- An increasing number of companies are filing for business rescue and considering retrenchments as part of the rescue process.
- Labour lawyers say they are within their rights to do so but they must follow the law and if not, workers have a recourse.
- There is unfortunately nothing workers can do to speed up the business rescue process or force employers to pay salaries if the business has not been operating under the lockdown.
As more and more companies are going into business rescue or closing permanently closing their doors, the number of unavoidable retrenchments is expected to skyrocket in the coming months. South African Airways, Edcon and Comair are just few examples of companies in which business rescue practitioners have proposed retrenchments as either one of the mechanisms to cut costs and save the company or as a last resort.
Workers who find themselves with Section 189 notices are possibly asking themselves whether they have any say on the matter. When Edcon issued the notices to its staff, their representative union, the South African Commercial Catering and Allied Workers Union (Saccawu) worried that their fate was already a forgone conclusion, arguing that workers always get the short end of the stick in business rescue processes.
What workers can do about retrenchments due to business rescue
Lawyers, however, say that doesn't necessarily have to be the case. Nicolene Schoeman-Louw, managing director at Schoeman Law Inc., says while it can be an understandably frustrating process, a business rescue can save some jobs. However, companies still have to follow due process.
Even if workers are unhappy with a business rescue plan that proposes retrenchments, the only way that they could successfully oppose that process is if the company landed in trouble due to mismanagement. This would not be the case if its misfortunes were brought on by Covid-19.
Bradley Workman-Davies, Director at Werksmans Attorneys, says in most instances, by the time companies go into business rescue, they are already have facing financial hardship, which makes the proposal to retrench an acceptable one. Once there is a business rescue plan in place and it proposes retrenchments, companies are within their rights to issue Section 189 letters, according to Workman-Davies.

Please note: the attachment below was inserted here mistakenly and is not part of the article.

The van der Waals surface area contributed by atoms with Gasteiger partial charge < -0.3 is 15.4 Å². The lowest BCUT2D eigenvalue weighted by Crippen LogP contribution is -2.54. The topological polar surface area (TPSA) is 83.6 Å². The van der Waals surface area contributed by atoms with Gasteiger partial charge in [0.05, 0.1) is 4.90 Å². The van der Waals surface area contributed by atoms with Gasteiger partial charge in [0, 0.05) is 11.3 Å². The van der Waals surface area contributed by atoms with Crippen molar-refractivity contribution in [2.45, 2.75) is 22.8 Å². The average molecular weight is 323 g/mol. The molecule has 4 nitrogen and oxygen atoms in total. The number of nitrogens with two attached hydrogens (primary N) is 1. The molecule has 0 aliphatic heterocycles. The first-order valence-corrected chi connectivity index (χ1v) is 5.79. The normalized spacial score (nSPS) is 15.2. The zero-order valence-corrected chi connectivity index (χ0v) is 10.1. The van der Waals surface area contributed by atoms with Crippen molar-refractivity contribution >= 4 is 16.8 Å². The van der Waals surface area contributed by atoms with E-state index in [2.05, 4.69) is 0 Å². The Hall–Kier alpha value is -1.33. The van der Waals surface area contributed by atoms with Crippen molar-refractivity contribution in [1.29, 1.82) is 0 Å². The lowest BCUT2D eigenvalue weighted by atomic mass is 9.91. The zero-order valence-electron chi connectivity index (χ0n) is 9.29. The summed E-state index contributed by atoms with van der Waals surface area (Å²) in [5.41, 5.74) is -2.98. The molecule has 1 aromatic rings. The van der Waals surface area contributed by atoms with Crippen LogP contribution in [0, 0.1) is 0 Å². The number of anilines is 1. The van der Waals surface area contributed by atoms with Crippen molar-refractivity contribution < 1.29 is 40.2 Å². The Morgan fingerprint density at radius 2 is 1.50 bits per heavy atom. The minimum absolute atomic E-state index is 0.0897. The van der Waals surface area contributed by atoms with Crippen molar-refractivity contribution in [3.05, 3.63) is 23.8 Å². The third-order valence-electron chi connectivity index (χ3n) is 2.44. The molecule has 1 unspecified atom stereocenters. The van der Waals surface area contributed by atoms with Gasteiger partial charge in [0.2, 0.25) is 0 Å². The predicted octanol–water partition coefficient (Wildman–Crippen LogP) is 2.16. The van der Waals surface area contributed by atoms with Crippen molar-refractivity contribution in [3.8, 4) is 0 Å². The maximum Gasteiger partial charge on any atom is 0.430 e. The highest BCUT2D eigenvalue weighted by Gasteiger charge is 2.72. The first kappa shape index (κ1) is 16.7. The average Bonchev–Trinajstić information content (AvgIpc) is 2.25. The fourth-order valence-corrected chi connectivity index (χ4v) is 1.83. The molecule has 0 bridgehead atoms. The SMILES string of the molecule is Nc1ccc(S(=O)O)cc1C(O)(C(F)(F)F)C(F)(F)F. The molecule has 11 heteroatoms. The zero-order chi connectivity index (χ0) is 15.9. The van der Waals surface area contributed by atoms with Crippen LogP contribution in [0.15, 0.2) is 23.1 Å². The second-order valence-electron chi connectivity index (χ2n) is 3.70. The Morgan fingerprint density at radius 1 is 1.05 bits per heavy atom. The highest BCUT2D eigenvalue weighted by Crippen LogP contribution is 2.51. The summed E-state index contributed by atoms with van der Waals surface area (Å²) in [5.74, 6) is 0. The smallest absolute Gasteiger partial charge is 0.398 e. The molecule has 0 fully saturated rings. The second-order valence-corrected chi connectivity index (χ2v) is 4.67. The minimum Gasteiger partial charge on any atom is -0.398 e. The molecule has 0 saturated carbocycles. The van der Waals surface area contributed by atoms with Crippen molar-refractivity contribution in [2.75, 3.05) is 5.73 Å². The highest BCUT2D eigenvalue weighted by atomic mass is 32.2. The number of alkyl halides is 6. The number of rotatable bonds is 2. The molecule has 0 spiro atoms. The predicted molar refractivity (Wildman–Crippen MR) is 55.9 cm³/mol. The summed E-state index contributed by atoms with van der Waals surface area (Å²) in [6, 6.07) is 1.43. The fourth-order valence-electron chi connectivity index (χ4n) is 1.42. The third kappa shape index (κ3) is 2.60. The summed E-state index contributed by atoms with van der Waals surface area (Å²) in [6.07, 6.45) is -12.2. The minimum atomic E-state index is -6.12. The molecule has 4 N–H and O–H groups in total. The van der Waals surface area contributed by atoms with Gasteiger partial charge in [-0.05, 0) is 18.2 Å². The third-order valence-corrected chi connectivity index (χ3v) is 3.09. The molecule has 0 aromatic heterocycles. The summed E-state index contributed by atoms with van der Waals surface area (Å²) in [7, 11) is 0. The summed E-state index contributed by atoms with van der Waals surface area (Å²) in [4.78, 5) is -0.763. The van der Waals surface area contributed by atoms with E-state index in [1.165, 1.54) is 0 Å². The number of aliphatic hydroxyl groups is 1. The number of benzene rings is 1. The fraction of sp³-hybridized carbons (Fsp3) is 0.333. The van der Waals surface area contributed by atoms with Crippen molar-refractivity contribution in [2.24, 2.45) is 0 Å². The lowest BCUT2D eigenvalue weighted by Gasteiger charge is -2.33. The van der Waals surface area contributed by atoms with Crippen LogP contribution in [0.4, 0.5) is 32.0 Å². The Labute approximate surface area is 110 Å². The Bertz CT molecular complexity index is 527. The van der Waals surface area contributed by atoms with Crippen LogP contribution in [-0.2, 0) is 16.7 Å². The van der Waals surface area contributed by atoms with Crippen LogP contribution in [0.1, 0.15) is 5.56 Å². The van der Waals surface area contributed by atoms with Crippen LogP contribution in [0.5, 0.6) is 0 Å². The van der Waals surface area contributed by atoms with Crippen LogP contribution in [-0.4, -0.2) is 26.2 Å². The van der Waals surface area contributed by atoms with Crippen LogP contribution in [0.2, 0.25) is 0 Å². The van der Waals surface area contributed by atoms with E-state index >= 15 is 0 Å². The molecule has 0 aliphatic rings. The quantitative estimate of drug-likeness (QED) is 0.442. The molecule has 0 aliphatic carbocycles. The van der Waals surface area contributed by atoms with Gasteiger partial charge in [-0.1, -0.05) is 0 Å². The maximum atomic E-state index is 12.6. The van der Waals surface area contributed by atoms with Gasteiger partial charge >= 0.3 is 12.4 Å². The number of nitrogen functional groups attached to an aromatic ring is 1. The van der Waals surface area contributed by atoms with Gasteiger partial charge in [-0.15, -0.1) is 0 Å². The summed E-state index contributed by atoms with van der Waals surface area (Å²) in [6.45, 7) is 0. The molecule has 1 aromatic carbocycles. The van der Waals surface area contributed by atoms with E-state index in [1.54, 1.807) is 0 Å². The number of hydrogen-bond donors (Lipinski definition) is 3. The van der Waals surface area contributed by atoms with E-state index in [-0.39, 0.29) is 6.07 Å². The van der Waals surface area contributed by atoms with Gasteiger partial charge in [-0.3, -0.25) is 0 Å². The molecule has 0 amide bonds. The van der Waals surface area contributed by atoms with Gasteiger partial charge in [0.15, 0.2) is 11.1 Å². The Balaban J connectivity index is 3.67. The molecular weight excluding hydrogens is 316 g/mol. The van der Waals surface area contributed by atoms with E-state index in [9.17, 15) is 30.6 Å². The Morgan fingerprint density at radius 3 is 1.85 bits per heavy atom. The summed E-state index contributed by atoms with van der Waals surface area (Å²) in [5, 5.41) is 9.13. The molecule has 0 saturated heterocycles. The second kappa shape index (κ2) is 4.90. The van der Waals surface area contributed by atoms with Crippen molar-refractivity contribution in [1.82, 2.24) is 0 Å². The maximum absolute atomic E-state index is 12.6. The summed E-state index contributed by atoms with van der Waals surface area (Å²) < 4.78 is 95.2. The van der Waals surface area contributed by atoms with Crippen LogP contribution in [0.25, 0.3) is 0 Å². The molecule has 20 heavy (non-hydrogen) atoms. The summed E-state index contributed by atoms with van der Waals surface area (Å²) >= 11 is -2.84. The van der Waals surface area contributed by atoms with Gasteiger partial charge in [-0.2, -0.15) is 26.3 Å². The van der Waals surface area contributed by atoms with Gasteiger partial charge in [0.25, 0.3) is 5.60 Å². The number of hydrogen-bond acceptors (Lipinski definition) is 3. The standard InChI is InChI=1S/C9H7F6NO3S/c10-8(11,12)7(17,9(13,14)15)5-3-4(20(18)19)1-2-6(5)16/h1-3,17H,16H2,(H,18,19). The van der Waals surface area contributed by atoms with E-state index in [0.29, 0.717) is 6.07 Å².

BRPs have the final say on retrenchments
"The consultation process, which starts by issuing a Section 189 letter, is normal. It is usual and it does provide employees a platform to have their voice, but ultimately the business rescue practitioner makes the decision about how to he or she wants to restructure the business," explains Workman-Davies.
Andrew Levy, managing partner at Andrew Levy Employment, says because the Labour Relations Act clarifies the consultation process that must take place when companies in business rescue want to retrench, if that process is not followed, workers do have recourse.
"But recourse is not to stop the business rescue, not to stop the liquidation, not to keep the business in operation. What workers can complain of is if the retrenchment was done unfairly. Where unions are involved, they also have a right to go on strike," said Levy.
He adds that while the employer has to consult, it does not mean that unions have to agree with the retrenchments or the business rescue plan.
"They do have a recourse but at the end of the day, they don't have control," he said.
What about employees owed salaries?
In a recent case that was heard by the Johannesburg High Court, employees of two high-profile Johannesburg restaurants, Mezepoli and Plaka, wanted the establishment to be placed into business rescue because they owed salaries to employees during lockdown Level 4 and 5 when they were not allowed to operate.
According to Workman-Davies, Covid-19 has turned many labour laws upside down. For instance, under normal circumstances, businesses would need to pay their staff even if they aren't operating, as long as workers are willing and able to work as per their contract. However, in the current circumstances, where companies are not allowed to operate under the lockdown, they have no obligation to pay salaries.
"It's really not a good idea for employees to place the company into business rescue. It really an option of last resort because the other creditors would have to be taken into account and ordinarily, those creditors will probably receive payment before the employees do," he said.
Workman-Davies adds that once a company is put under business rescue, even if that's what employees wanted, they will not have a claim at the Commission for Conciliation, Mediation and Arbitration (CCMA) if they ended up getting nothing from the business rescue process.
"For instance, when we advised Group Five, they had existing claims for non-payment of salaries up to the time that the company was placed into business rescue and after that. A lot of employees went to the labour court, the high courts, and the CCMA. But they couldn't actually sue Group Five."
He says there is unfortunately nothing workers can do to speed up the business rescue process - they simply have to sit it out.